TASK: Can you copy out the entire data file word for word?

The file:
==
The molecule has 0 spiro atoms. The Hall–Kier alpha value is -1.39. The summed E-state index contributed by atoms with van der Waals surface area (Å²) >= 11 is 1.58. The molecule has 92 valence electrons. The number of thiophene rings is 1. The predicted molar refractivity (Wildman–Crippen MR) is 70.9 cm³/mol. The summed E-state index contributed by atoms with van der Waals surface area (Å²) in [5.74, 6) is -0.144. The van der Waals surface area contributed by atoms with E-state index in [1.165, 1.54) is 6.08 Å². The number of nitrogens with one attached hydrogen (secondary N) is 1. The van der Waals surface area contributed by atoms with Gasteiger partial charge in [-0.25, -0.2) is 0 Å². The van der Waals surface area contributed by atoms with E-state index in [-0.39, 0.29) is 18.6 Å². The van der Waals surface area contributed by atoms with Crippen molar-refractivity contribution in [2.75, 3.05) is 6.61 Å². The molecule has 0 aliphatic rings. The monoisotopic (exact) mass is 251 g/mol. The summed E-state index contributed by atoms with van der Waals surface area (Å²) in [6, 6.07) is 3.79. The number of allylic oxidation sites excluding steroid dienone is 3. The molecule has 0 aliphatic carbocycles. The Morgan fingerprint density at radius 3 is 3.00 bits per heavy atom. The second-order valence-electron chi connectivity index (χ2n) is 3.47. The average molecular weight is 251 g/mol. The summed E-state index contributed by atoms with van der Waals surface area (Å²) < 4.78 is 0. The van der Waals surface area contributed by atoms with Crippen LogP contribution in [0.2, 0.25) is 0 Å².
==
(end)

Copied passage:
The molecule has 0 spiro atoms. The Hall–Kier alpha value is -1.39. The summed E-state index contributed by atoms with van der Waals surface area (Å²) >= 11 is 1.58. The molecule has 92 valence electrons. The number of thiophene rings is 1. The predicted molar refractivity (Wildman–Crippen MR) is 70.9 cm³/mol. The summed E-state index contributed by atoms with van der Waals surface area (Å²) in [5.74, 6) is -0.144. The van der Waals surface area contributed by atoms with E-state index in [1.165, 1.54) is 6.08 Å². The number of nitrogens with one attached hydrogen (secondary N) is 1. The van der Waals surface area contributed by atoms with Gasteiger partial charge in [-0.25, -0.2) is 0 Å². The van der Waals surface area contributed by atoms with E-state index in [-0.39, 0.29) is 18.6 Å². The van der Waals surface area contributed by atoms with Crippen molar-refractivity contribution in [2.75, 3.05) is 6.61 Å². The molecule has 0 aliphatic rings. The monoisotopic (exact) mass is 251 g/mol. The summed E-state index contributed by atoms with van der Waals surface area (Å²) in [6, 6.07) is 3.79. The number of allylic oxidation sites excluding steroid dienone is 3. The molecule has 0 aliphatic carbocycles. The Morgan fingerprint density at radius 3 is 3.00 bits per heavy atom. The second-order valence-electron chi connectivity index (χ2n) is 3.47. The average molecular weight is 251 g/mol. The summed E-state index contributed by atoms with van der Waals surface area (Å²) < 4.78 is 0. The van der Waals surface area contributed by atoms with Crippen LogP contribution in [0.2, 0.25) is 0 Å².